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By Heinz Schenk


Are boardroom shenanigans finally reaching the Proteas too?

Our national cricketers have generally shrugged off Cricket South Africa's antics in the past. That might be changing.

Until JP Duminy gritted his way to a match-winning, unbeaten 64 in Wednesday’s second T20 against India in Centurion, it was pretty depressing thinking about the Proteas’ senior players.

Firstly, none of AB de Villiers, Faf du Plessis, Hashim Amla or Quinton de Kock have been present while Duminy and the woefully out-of-form David Miller didn’t contribute their pound of flesh.

Tasked with being the stand-in skipper for the T20 series, Duminy admitted that the experienced men in the setup were experiencing a “dismal” time.

It’s perfectly valid to criticise them for not taking responsibility in a period where they’ve needed to stand up against a classy Indian side.

These men are professional after all.

But I can’t help but think that the shenanigans at Cricket South Africa (CSA) board level are playing a subtle, background role in what, in general, has seemed like low morale in the Proteas side.

Usually, our cricketers have been pretty good down the years in brushing off governance troubles and still getting their business done on the field.

However, for the first time in more than a decade, that might not be the case.

And it pertains to one thing: the memorandum of understanding (MOU) between CSA and the South African Cricketers Association (Saca).

This is the multi-year agreement stipulates the commercial relationship between the players and the governing body.

In other words, it’s the piece of paper that keeps our cricket stars from ditching the Proteas and going freelance and earning mountains of money in overseas T20 leagues and English county cricket.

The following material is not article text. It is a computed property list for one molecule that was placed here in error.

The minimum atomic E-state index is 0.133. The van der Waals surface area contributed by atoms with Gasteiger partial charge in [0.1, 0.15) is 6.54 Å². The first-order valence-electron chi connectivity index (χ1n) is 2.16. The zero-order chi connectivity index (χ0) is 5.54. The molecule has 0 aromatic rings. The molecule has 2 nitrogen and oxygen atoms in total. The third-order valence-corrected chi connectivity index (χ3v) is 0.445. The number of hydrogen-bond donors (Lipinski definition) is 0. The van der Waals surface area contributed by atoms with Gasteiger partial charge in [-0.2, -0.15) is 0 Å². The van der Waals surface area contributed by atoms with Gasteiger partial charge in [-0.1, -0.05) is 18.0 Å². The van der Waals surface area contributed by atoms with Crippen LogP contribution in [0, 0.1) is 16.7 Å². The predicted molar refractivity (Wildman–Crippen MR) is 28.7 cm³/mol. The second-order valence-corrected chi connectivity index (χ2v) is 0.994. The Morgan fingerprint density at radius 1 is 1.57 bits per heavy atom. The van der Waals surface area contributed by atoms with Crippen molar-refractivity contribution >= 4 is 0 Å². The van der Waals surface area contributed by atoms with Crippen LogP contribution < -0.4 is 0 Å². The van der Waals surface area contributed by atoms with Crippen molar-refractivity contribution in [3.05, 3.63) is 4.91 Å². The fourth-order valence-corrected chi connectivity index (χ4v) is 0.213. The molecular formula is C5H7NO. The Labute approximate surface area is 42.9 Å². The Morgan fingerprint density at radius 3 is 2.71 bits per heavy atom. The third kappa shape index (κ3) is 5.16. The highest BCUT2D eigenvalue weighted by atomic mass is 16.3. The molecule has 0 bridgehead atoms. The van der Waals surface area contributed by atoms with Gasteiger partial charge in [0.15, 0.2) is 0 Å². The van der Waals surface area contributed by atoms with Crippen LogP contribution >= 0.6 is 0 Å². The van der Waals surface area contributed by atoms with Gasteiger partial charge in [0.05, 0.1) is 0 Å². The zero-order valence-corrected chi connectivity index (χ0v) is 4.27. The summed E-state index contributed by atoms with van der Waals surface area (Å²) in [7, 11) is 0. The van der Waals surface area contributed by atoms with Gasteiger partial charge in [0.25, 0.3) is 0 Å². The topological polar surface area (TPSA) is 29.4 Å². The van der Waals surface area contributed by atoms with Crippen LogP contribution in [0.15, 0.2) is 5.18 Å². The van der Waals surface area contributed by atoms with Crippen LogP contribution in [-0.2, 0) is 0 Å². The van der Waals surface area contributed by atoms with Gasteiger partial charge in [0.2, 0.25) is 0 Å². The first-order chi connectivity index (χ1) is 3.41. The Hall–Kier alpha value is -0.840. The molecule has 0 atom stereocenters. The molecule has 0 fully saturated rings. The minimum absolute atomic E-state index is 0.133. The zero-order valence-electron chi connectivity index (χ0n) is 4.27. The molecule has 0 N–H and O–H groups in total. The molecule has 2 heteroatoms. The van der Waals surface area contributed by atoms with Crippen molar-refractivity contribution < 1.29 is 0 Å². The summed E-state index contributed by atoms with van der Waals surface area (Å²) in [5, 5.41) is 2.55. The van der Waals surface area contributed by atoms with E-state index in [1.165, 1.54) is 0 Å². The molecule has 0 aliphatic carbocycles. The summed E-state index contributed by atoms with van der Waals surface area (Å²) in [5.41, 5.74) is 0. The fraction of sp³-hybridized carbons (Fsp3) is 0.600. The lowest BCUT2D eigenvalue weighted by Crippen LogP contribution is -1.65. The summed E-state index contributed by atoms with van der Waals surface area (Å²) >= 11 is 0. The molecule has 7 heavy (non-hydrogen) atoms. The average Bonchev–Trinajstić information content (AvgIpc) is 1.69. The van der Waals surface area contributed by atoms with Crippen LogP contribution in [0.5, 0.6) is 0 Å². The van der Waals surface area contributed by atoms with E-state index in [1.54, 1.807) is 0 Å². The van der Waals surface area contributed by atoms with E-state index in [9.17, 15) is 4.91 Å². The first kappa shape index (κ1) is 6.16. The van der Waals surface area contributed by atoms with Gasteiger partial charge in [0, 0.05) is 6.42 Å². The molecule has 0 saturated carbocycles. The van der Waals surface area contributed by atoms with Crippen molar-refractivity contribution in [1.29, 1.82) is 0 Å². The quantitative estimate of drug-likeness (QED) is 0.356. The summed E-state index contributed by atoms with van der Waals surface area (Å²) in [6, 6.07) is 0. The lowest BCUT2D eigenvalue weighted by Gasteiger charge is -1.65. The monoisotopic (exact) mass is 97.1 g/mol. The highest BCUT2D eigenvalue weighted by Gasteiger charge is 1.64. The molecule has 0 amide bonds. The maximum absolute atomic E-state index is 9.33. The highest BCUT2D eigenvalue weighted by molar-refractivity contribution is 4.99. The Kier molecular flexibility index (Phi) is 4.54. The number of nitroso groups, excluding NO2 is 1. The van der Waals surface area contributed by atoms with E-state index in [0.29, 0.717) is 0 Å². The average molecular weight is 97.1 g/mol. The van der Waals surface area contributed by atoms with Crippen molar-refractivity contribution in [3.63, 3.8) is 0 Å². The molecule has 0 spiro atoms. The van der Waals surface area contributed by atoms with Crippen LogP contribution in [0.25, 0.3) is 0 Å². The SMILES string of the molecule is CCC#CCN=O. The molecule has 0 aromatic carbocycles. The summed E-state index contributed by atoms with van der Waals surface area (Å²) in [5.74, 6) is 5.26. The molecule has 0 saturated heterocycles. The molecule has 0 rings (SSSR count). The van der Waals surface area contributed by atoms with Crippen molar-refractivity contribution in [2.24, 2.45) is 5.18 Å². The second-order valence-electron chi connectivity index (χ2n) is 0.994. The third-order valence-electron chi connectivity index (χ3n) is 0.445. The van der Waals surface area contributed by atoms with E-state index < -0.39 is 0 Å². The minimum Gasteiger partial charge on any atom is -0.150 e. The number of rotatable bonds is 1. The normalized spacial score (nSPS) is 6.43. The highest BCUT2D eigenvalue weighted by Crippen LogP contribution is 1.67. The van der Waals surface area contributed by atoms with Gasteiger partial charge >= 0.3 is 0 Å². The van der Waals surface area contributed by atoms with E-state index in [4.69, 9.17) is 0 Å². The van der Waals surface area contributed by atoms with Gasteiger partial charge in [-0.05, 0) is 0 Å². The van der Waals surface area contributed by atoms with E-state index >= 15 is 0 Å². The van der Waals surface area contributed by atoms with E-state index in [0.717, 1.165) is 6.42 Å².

The current MOU expires at the end of April.

Enough time for a new agreement still to be reached? Sure.

Yet there’s no indication of progress at the moment and rumours abound that CSA – still reeling from the T20 Global League fiasco – are operationally paralysed.

It’s also not very comforting that Thabang Moroe, acting CSA chief, is taking a hard stance on the MOU.

In a press briefing in December, he said: “Ultimately the people that make money for cricket is CSA‚ it’s not a union.”

Seriously? If television rights are your main source of income, then it’s actually De Villiers and Kagiso Rabada that give broadcasters the appetite to screen CSA’s product.

You have to ask your question: wouldn’t you as a seasoned professional player also be rather annoyed by such a stance?

Heinz Schenk: Online Sports Editor.

Heinz Schenk: Online Sports Editor.



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